Guam's congressional delegate, Michael San Nicolas (D), sparked backlash Monday after using National Guard soldiers to make light of a recent blunder by Georgia Rep. Marjorie Taylor Greene (R).
What is the background?
While speaking at the Conservative Political Action Conference last month, Greene referred to Guam as a foreign land.
"I'm a regular person. And I wanted to take my regular-person, normal, everyday American values, which is, we love our country. We believe our hard-earned tax dollars should just go for America, not for what? China, Russia, the Middle East, Guam, whatever, wherever," she said, Business Insider reported.
However, Guam has been a U.S. territory since 1899 following the signing of the Treaty of Paris, which ended the Spanish-American War. The people of Guam are full U.S. citizens and pay federal taxes, though they are excluded from paying federal income tax.
Guam also has one non-voting congressional delegate, which is currently San Nicolas.
What did San Nicolas do?
San Nicolas lead a delegation of Guam National Guard soldiers to Greene's office on Capitol Hill.
Guam Rep. Michael F.Q. San Nicolas and members of the Guam National Guard visited the office of Rep. Marjorie Taylo… https://t.co/0pu0wQKxvY— The Hill (@The Hill) 1615822876.0
Unfortunately for San Nicolas, Greene was not present in her office at the time of his visit.
Last week, San Nicolas promised to visit Greene and engage in "cookie diplomacy" to help the new congresswoman better learn about American territories.
"Congresswoman Greene is a new member, and we will be paying a visit to her and delivering delicious Chamorro Chip Cookies as part of our ongoing outreach to new members to introduce them to our wonderful island of Guam," San Nicolas told the Guam Daily Post.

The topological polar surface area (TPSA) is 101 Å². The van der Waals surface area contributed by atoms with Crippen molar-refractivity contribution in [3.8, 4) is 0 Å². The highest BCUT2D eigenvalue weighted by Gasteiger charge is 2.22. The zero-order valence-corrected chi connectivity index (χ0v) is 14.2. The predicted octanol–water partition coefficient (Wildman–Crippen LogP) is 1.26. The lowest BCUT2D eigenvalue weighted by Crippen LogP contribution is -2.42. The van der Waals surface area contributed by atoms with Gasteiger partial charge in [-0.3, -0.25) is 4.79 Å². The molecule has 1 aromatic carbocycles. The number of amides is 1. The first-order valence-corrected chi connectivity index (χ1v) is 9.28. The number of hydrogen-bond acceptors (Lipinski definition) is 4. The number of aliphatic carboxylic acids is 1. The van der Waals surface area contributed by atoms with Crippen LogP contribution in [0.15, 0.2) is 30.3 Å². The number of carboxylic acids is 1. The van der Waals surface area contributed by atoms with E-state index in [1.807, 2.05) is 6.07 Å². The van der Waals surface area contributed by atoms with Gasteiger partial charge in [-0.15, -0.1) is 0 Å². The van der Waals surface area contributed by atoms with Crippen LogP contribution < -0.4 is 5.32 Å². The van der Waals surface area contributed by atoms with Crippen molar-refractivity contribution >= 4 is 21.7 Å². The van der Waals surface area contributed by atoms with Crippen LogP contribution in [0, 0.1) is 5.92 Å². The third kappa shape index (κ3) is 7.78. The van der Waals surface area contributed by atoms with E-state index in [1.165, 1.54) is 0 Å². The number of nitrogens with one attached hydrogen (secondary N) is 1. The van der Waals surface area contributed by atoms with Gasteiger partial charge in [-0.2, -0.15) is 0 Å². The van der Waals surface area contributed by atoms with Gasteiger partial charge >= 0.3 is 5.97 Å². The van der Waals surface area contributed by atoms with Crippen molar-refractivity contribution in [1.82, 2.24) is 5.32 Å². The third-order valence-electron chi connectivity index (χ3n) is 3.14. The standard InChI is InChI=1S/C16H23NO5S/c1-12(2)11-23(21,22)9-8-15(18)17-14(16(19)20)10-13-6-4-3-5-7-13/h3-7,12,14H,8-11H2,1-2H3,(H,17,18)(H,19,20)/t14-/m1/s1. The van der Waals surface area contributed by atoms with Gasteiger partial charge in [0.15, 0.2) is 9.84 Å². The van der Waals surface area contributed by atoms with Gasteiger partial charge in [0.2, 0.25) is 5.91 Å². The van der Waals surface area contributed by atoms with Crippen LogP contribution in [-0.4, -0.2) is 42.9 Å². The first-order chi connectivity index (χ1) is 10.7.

Not only did San Nicolas bring cookies, but he also gave Greene educational materials about Guam sent from Guam Gov. Lourdes Aflague Leon Guerrero (D).
What was the response?
San Nicolas was criticized and accused of further politicizing the U.S. military.
Politicization of the military became a hot-button issue last week after senior military leaders, along with rank-and-file soldiers, publicly bashed Fox News host Tucker Carlson, who voiced controversial opinions about new uniform accommodations being made for women serving in the military.
"I don't know if military should go chasing after members of congress? In general, a lot of weird things happening with the military lately where if you switched who was president we'd be getting some stern TV monologues about," progressive journalist Zaid Jilani said.
"What uniformed military leader thought this use of their forces as political props was a good idea?" retired Air Force Col. Rob Maness reacted.
"What in the hell is going on with our military?! Who's in charge of these troops and why are they being used as political props? I never thought I'd see this," retired Lt. Col. Buzz Patterson said.